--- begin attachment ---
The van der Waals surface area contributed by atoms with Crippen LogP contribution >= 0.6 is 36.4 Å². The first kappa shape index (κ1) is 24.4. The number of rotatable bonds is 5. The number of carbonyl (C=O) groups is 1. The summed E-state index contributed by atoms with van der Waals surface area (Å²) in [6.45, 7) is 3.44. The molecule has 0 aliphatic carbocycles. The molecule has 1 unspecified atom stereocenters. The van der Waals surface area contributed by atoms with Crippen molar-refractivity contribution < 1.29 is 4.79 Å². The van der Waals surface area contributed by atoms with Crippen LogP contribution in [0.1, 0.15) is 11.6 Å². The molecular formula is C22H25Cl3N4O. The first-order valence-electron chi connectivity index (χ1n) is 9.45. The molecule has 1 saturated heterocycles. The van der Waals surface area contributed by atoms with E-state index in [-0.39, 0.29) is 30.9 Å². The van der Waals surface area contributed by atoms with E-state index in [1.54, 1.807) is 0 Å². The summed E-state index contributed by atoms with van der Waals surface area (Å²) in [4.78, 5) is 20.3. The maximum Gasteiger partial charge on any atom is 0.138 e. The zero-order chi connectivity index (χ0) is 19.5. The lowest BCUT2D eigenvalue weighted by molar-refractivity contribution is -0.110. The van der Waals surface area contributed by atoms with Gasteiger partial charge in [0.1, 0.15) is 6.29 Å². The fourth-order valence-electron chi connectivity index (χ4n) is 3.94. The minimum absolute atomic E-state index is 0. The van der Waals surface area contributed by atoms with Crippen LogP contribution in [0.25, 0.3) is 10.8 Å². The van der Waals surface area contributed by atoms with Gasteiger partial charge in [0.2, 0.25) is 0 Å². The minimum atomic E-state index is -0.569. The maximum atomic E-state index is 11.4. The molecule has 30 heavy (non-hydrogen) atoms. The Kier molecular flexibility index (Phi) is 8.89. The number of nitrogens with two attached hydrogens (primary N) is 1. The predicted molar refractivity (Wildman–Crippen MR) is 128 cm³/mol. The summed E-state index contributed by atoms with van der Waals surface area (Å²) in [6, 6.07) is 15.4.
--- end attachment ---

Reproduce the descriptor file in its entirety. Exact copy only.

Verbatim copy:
The van der Waals surface area contributed by atoms with Crippen LogP contribution >= 0.6 is 36.4 Å². The first kappa shape index (κ1) is 24.4. The number of rotatable bonds is 5. The number of carbonyl (C=O) groups is 1. The summed E-state index contributed by atoms with van der Waals surface area (Å²) in [6.45, 7) is 3.44. The molecule has 0 aliphatic carbocycles. The molecule has 1 unspecified atom stereocenters. The van der Waals surface area contributed by atoms with Crippen molar-refractivity contribution < 1.29 is 4.79 Å². The van der Waals surface area contributed by atoms with Crippen LogP contribution in [0.1, 0.15) is 11.6 Å². The molecular formula is C22H25Cl3N4O. The first-order valence-electron chi connectivity index (χ1n) is 9.45. The molecule has 1 saturated heterocycles. The van der Waals surface area contributed by atoms with E-state index in [-0.39, 0.29) is 30.9 Å². The van der Waals surface area contributed by atoms with E-state index in [1.54, 1.807) is 0 Å². The summed E-state index contributed by atoms with van der Waals surface area (Å²) in [4.78, 5) is 20.3. The maximum Gasteiger partial charge on any atom is 0.138 e. The zero-order chi connectivity index (χ0) is 19.5. The lowest BCUT2D eigenvalue weighted by molar-refractivity contribution is -0.110. The van der Waals surface area contributed by atoms with Gasteiger partial charge in [0.1, 0.15) is 6.29 Å². The fourth-order valence-electron chi connectivity index (χ4n) is 3.94. The minimum absolute atomic E-state index is 0. The van der Waals surface area contributed by atoms with Crippen LogP contribution in [0.25, 0.3) is 10.8 Å². The van der Waals surface area contributed by atoms with Gasteiger partial charge in [0.2, 0.25) is 0 Å². The minimum atomic E-state index is -0.569. The maximum atomic E-state index is 11.4. The molecule has 30 heavy (non-hydrogen) atoms. The Kier molecular flexibility index (Phi) is 8.89. The number of nitrogens with two attached hydrogens (primary N) is 1. The predicted molar refractivity (Wildman–Crippen MR) is 128 cm³/mol. The summed E-state index contributed by atoms with van der Waals surface area (Å²) in [6, 6.07) is 15.4.